You call for Medicare For All, demand a drastic overhaul of our healthcare system, and attack the public option as a roadblock to MFA, all without thinking about the vast majority of Americans most of whom do receive good to excellent healthcare under the current system. How do you ensure you don’t make their lives worse in the transition to your plan? You wrote:

A system like Bernie’s Medicare for All, or some other form of single payer, is the only way to ensure that people aren’t dying simply because they can’t afford health insurance. A public option is frankly a waste of time, and just yet another roadblock to an overhaul of the system that we desperately need.

However, between employer provided healthcare, Medicare, Medicaid, individual healthcare insurance, and other programs, the current system does provide at least 280 million people some of the best healthcare available and it also the system that has produced the most dramatic improvements in healthcare.

To the over 150 million covered by employer based healthcare, your overhaul means taking away their existing coverage and replacing it with what exactly?

https://www.healthsystemtracker.org/brief/long-term-trends-in-employer-based-coverage/

To the 60 million on Medicare, your overhaul threatens the system they rely on. It is perennially in a financial crisis. Throwing in 5 times as many people could well overwhelm the system and lead to major shortages and dislocations.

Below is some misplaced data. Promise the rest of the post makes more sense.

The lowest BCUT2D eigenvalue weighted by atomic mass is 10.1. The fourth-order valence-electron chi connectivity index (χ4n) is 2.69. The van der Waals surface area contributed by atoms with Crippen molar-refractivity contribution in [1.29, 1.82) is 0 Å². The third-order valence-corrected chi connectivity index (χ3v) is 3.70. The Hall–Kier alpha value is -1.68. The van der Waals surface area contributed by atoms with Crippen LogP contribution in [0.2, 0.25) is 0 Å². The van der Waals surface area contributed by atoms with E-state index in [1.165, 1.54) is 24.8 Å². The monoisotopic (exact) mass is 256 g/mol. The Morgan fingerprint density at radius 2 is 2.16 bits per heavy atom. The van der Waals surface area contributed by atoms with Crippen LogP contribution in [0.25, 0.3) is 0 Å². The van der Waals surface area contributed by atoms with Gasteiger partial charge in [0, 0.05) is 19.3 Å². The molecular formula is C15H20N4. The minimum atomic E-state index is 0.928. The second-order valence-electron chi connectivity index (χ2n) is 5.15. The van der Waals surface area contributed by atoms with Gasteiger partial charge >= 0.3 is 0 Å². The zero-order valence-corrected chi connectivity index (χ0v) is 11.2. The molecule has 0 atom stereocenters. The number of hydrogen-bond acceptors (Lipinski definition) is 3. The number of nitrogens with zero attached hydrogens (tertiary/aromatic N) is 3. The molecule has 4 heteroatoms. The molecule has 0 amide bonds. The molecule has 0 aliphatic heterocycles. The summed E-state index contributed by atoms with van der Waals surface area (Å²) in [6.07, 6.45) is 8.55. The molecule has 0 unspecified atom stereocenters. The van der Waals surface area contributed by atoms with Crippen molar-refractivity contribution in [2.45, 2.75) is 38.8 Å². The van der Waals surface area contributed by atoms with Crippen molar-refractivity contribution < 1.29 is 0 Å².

https://www.kff.org/medicare/state-indicator/total-medicare-beneficiaries/?currentTimeframe=0&sortModel=%7B%22colId%22:%22Location%22,%22sort%22:%22asc%22%7D

Then let’s not forget about the 70 million enrolled in Medicaid and CHIP.

https://www.medicaid.gov/medicaid/program-information/medicaid-and-chip-enrollment-data/report-highlights/index.html

Does MFA mean the end of Medicaid and CHIP?

You write as if you can snap your fingers and, voila, a complete overhaul is done. It’s not that easy. You can take a system that has a lot of problems and make it much worse for millions if you go about it the wrong way. Basically, these MFA plans scare people, especially when the plan designers pay zero thought to the transition. A public option may not work in the long run, but in the short run it doesn’t take away anybody’s coverage.

Finally you did not mention what would drive innovation under MFA. How do we make healthcare better?

Mathematician, Statistician, Businessman, and Academic. Student of history, poli sci , and the Bible.

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